Noah Worcester Meeting

Practice pearls and new research, technologies, and treatment options for a variety of conditions were the focus of the 65th Annual Meeting of the Noah Worcester Dermatological Society in sunny Isle of Palms, South Carolina, from April 30 to May 4.

Practical Dermatology® Editorial Board members Anisha Patel, MD, and Natasha Atanaskova Mesinkovska, MD, PhD, served as the co-chairs of the Scientific Committee, compiling a program with more than 30 presenters. Members of the Practical Dermatology team were in attendance, with some highlights summarized below. Further coverage, including video interviews, will be available at


Michael Gold, MD, FAAD, covered the always-hot topic of botulinum toxins, including research indicating that utilizing a constant injection volume of 0.05 mL per injection across all botulinum toxin doses achieved the primary effectiveness endpoint.

Gold reported on a new liquid botulinum toxin type A available only in Europe currently, RelaBoNT-A, for treatment to temporarily improve the appearance of moderate to severe globular lines.

“What is really important here is the onset of actions in clinical studies,” Gold said, referring to phase IIIb trials in which 40% of patients rated themselves as “improved” or better on the Global Aesthetic Improvement Scale as early as day one. He also mentioned another liquid toxin being developed, nivobotulinumtoxinA, that appears promising.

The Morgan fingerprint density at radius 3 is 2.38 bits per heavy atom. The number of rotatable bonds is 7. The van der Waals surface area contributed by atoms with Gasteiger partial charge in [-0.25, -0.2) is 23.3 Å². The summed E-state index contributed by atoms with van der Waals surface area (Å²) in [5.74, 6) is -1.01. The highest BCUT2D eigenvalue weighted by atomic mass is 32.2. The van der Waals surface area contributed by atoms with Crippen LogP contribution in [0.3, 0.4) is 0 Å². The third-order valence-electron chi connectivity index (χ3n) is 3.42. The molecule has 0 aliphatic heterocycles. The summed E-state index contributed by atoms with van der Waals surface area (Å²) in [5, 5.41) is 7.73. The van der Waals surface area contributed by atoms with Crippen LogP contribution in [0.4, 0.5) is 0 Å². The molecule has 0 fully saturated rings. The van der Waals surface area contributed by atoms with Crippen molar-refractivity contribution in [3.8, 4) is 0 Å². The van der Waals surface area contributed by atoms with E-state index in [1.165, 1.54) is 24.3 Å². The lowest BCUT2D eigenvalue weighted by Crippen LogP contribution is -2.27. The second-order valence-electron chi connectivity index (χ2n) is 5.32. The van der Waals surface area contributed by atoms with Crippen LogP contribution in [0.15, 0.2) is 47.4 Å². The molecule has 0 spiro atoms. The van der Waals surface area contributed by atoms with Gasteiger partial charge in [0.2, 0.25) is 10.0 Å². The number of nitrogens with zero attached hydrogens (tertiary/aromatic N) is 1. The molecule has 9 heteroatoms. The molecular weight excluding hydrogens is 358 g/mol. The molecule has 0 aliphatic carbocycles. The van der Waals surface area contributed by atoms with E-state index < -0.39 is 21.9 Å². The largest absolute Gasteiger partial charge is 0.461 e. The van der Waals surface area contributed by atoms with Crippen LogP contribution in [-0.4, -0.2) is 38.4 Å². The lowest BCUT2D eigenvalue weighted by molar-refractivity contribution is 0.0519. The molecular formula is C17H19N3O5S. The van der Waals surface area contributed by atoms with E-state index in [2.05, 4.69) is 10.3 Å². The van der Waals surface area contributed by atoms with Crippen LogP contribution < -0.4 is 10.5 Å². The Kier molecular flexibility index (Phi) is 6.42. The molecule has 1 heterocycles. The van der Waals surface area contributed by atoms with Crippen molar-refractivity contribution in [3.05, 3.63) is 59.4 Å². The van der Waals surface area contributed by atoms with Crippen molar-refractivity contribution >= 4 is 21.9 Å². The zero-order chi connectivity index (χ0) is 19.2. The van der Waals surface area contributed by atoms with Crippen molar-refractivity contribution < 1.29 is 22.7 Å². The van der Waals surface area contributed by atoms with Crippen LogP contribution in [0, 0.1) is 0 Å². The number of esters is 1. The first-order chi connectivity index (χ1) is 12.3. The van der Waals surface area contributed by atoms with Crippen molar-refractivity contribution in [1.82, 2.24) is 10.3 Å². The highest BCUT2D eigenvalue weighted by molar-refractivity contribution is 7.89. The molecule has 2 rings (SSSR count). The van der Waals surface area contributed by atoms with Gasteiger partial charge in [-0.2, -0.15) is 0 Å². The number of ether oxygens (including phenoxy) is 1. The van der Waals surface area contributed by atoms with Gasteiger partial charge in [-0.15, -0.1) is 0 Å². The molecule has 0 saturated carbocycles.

Gold also discussed daxibotulinumtoxinA and the in vitro data suggesting that its positively charged peptide increases the affinity of the toxin for neuronal membranes, potentially increasing the opportunity for toxin entry into the neuron. “I do not tell my patients they are going to get 6 months in every case,” Gold said of the drug. “I tell them it is dependent on a lot of things.”

Another potentially groundbreaking product covered in this lecture was an anticholinesterase agent that can resolve adverse events caused by botulinum toxins, reversing undesirable paralysis in problem areas while maintaining intended therapy in other areas. Gold said this will improve outcomes and increase patient safety, in turn reducing hesitancy for the treatment. “Every pencil needs an eraser,” Gold said. “With hyaluronic acid fillers, we have an eraser. Now, we will have one for toxins.”

Finally, Gold noted nontraditional dermatologic uses of botulinum toxins, including treating hair loss, Raynaud’s disease, facial flushing, pore/sebum reduction, post-herpetic neuralgia/neuropathic pain, Hailey-Hailey disease, dyshidrotic eczema, hidradenitis suppurativa, and hypertrophic scars.

Source: Gold M. New Updates on Botulinum Toxins – Cosmetic and Medical Uses. Presented at: Noah Worcester Dermatological Society 65th Annual Meeting. April 30-May 4, 2024; Isle of Palms, S.C.


In the Alfred L. Weiner MD Lecture, Reena Jogi, MD, presented an overview of platelet rich plasma (PRP) applications and went into greater depth on its follicular effects, based on activation of extracellular signal-related kinase (ERK pathway) and protein kinase B (AKT) signaling and increased expression of B-cell lymphoma-2 and B-catenin.